Council member seeks to change ‘unfair’ ‘two tier’ garbage collection system

San Diego’s policy of providing free garbage collection to single-family homes will cost taxpayers nearly $ 235 million over the next five years, according to a report due to be discussed by a city council committee on Thursday.

The Independent Budget Analyst’s Office report was requested by board member Sean Elo-Rivera, who wants to ask voters to change the policy.

The People’s Ordinance, enacted by voters in 1919, requires the city to provide free garbage collection to almost all single-family homes. Apartment buildings and businesses, on the other hand, have to pay private companies for waste collection and recycling.

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Despite the costs of the ordinance, few city leaders have dared to propose changing the system, which many see as a third rail in local politics.

But Elo-Rivera, who chairs the council’s environment committee, seems willing to give it a try. He said offering a free service to only a subset of residents is regressive and unfair, especially since households in single-family homes tend to earn higher incomes and have greater wealth than those apartments.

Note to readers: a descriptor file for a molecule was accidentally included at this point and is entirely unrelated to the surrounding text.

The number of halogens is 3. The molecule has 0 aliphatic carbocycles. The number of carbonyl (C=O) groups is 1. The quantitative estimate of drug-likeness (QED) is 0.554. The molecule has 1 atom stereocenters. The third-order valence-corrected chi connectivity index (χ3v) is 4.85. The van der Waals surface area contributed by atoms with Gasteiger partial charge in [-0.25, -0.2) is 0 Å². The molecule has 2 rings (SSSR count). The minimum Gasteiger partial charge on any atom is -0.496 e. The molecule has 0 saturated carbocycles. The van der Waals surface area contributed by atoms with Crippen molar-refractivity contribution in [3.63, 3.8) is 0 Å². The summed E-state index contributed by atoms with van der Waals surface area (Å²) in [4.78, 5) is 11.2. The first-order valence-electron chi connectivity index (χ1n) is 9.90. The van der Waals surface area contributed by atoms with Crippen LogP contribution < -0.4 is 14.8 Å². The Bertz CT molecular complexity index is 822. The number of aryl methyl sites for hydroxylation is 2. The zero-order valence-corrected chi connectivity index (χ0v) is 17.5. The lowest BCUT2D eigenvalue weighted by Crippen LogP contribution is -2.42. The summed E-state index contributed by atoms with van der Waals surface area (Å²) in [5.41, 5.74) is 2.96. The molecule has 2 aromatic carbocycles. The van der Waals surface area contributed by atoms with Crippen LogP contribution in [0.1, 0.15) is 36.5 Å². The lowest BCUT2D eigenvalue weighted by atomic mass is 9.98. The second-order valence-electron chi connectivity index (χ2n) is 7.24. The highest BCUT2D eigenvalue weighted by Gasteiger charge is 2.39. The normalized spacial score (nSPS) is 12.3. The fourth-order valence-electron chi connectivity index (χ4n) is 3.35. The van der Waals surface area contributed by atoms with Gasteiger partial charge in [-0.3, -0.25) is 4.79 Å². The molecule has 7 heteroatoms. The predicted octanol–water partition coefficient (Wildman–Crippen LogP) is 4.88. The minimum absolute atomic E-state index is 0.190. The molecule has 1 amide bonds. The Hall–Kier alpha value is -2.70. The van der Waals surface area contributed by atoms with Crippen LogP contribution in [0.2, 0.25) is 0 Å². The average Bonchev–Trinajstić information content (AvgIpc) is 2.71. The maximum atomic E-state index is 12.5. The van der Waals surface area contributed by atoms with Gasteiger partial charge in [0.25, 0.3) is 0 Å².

“There is a two tier system, and that’s inherently unfair,” Elo-Rivera said. “And who it has the most impact, which is those who are most likely to have lower incomes, makes it particularly unfair.”

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The issue has taken on new urgency as San Diego faces increasing costs associated with waste management. Recycling revenues have plummeted since China stopped accepting most recyclable materials from the United States.

Additionally, state law will require the city to start collecting compostable organic waste by 2023, according to the IBA report. San Diego plans to fund these new or expanded services with its general fund, which also pays for police, fire, tree cutting, and other basic city services.

Elo-Rivera said allowing the city to charge residents a fee, with the revenue sequestered in a special fund that can only pay for waste management, would free up millions of dollars for other city priorities like repair of infrastructure, parks and libraries.

“It won’t solve all of our budget problems, but it’s a big part of it,” Elo-Rivera said.

Free garbage pickup in San Diego will be discussed

The decision whether or not to put a measure on the ballot to repeal or change the People’s Ordinance would require approval from the rules committee of the council, and then from the entire city council. In fact, changing the rule would require the approval of a majority of city voters.

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